Cannes Lions Special Section

Self check-in at the airport

Airports Company South Africa (ACSA) has unveiled a self-service check-in kiosk, dubbed Flightcheck, at its four major airports: O.R. Tambo, Durban, Cape Town and Port Elizabeth.

36 kiosks have already been installed and plans are underway to increase this by an additional 70, bringing the total investment to under R20 million for the 106 kiosks.

The kiosks will go a long way to alleviating pressure at the traditional check-in counters and significantly improve the passenger experience as it offers a secure and faster alternative to traditional check-in.

ACSA's Flightcheck implementation is in line with international best practice and has started benefiting KLM Royal Dutch Airlines and Kenya Airways, which are already using it. The feedback received so far is that there are benefits in terms of cost, terminal space-savings, better use of resources, improved efficiency and customer service. South African Airways, South African Express and Airlink will join the two airlines this week while other airlines such as Nationwide Airlines are expected to join soon.

Given the positive user acceptance level so far, it is expected that an increasing number of passengers will choose to check themselves through Flightcheck.

While the concept of self-service check-in airport kiosks is not new, ACSA is one of the first airport companies in the world to introduce self-service kiosks that can be used by all the airlines that operate from its airports. This means that while ACSA is primarily responsible for providing the self-service kiosks and the necessary IT infrastructure, participating airlines will be running their own individual check-in applications on the Flightcheck kiosks.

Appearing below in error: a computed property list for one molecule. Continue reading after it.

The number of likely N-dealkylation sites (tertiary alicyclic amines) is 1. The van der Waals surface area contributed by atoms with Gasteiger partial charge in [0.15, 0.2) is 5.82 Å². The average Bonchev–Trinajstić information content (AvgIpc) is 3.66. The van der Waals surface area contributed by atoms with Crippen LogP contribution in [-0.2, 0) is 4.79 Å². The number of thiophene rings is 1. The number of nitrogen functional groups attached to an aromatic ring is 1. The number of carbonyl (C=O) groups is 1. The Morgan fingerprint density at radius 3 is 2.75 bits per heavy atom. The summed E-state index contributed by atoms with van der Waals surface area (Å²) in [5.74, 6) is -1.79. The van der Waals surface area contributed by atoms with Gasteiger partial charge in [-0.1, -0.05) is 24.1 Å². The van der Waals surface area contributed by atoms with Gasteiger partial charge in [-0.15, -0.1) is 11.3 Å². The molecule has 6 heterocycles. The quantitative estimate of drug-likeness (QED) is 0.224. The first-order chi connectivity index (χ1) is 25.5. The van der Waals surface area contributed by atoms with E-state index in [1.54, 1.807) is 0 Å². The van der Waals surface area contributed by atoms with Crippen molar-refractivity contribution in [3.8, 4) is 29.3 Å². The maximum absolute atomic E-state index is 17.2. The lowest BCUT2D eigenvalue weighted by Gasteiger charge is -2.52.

Elsewhere in the world, kiosks are airline-specific, or serve only a few airlines but at ACSA airports all airlines will be able to operate their self-service check-in software on identical Flightcheck machines.

The kiosks are monitored 24/7 by on-site maintenance crews and are placed in pairs to ensure that there is always a fall-back machine in the unlikely event of one being out of order.

The kiosks look much like ATMs and are easy to use with simple touch screens display icons and text instructions for passengers. Nevertheless, during the initial stages, ACSA has made additional temporary staff available to assist passengers in using the new technology. In addition, airline helpdesk numbers have been prominently displayed.

Passengers wanting to use Flightcheck should take note of the following:

  • Each airline check-in application is unique. Find out in advance if the relevant airline offers Flightcheck facilities, and if so, whether it applies to a particular route. Also check individual airline conditions of use and whether it caters for hand luggage only.
  • At the airport, passengers can proceed directly to a kiosk provided they have been issued with an e-ticket. SAA will also accept paper tickets from the start.
  • At the kiosks, passengers will first have to identify themselves. Note that different airlines may require different means of identification, such as passports for international flights, loyalty cards or credit cards.
  • Once travellers have accepted the security conditions (prominently displayed next to the kiosks), passengers will be guided to complete the check-in procedure, including seat reservation.
  • The kiosk will deliver boarding passes and instruct passengers to proceed to the relevant boarding gate.
  • Further identity verification, requiring an ID document with photograph, will be performed by airline personnel at the boarding gate.

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